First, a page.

After this last attempt to claim that anyone who doesn’t agree with their particular ideas about organisation must be totally opposed to any organisation whatsoever, the rest of the conclusion is taken up with setting out the case for their idea of the party. Once again, we get a bit of arguing from “outside history”, where the idea that an “organisation will arise in a spontaneous way from the economic struggle” is disproved by “the fact that the massive struggles of Italian workers of 69 and 73 led to no such organisation emerging”, but the fact that, during 1969 and 1973, there were some people who more or less agreed with the ICT’s perspectives, and were consciously engaged in trying to build such a party, and whose efforts still came to nothing, is quietly skipped over, and certainly not presented as any cause for reflection on whether those people’s basic perspectives were right or wrong.

Other than this one nod to history – which seems to be a suitable yardstick for measuring other people’s ideas, but never the ICT’s own – the rest of the conclusion is just a pretty abstract statement of principles like “for a programme for gaining political power a class party is required” and “this class is fragmented… It needs a global struggle and global political organisation to become a class that can create world communism.”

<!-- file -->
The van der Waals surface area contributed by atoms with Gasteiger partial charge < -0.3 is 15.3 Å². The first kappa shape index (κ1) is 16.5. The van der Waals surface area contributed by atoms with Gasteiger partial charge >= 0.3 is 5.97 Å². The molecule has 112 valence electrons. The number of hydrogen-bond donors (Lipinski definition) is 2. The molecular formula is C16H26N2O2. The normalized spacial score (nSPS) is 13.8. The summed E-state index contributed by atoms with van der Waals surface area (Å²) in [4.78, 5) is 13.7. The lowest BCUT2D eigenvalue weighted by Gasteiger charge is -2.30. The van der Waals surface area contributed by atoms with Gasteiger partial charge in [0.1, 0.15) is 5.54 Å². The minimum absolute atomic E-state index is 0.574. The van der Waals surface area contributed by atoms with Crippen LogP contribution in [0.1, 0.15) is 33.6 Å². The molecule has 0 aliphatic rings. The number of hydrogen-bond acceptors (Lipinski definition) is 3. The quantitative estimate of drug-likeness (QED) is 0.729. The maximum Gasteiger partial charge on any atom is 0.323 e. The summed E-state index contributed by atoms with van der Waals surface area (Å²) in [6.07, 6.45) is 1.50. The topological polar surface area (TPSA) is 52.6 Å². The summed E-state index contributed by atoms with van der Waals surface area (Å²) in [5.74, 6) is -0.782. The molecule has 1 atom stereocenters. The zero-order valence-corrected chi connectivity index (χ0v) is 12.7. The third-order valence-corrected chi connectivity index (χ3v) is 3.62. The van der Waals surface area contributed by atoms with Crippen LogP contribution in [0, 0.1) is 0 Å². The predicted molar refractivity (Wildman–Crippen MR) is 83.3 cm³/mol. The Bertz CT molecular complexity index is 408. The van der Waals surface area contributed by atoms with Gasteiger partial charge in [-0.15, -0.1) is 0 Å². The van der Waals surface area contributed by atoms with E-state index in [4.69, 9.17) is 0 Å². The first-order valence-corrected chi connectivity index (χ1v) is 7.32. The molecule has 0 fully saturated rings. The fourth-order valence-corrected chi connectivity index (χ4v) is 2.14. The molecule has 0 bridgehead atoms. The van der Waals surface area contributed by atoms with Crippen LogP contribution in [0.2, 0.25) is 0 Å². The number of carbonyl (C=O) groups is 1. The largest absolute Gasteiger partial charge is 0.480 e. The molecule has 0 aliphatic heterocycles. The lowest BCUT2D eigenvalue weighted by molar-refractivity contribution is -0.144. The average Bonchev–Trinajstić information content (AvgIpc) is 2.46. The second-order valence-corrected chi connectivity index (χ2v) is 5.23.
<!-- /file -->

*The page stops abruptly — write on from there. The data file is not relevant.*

Coming from orthodox Leninist types, I can understand this party-fixation, even if I don’t agree with it: for some people, the fact that the Bolshevik party was an organisation that performed a specific task effectively at a certain time means that it’s a model that’s more-or-less valid at all times, and just needs to be repeated to ensure success. But the ICT – who hang around anarchist bookfairs, post on libcom, and assert “this global political organisation will not be a repeat of the parties of the past” – clearly don’t subscribe to that school of politics whereby all questions can be reduced down to WWLD? Which makes their insistence on the centrality of the sacred party that much more confusing. If it’s not just a rehash of the Bolshevik party circa 1917, what does this party look like? What moments in history give us a glimpse of what this party looks like, and why its role is so important? When they assert that “a class party is required”, is this based on observing anything at all, or is it just a pure guess, with about as much authority as if I were to assert “nah, spontaneous workers’ councils will deffo, deffo spring up on the spot, and they will 100% sort everything out, I guarantee it”?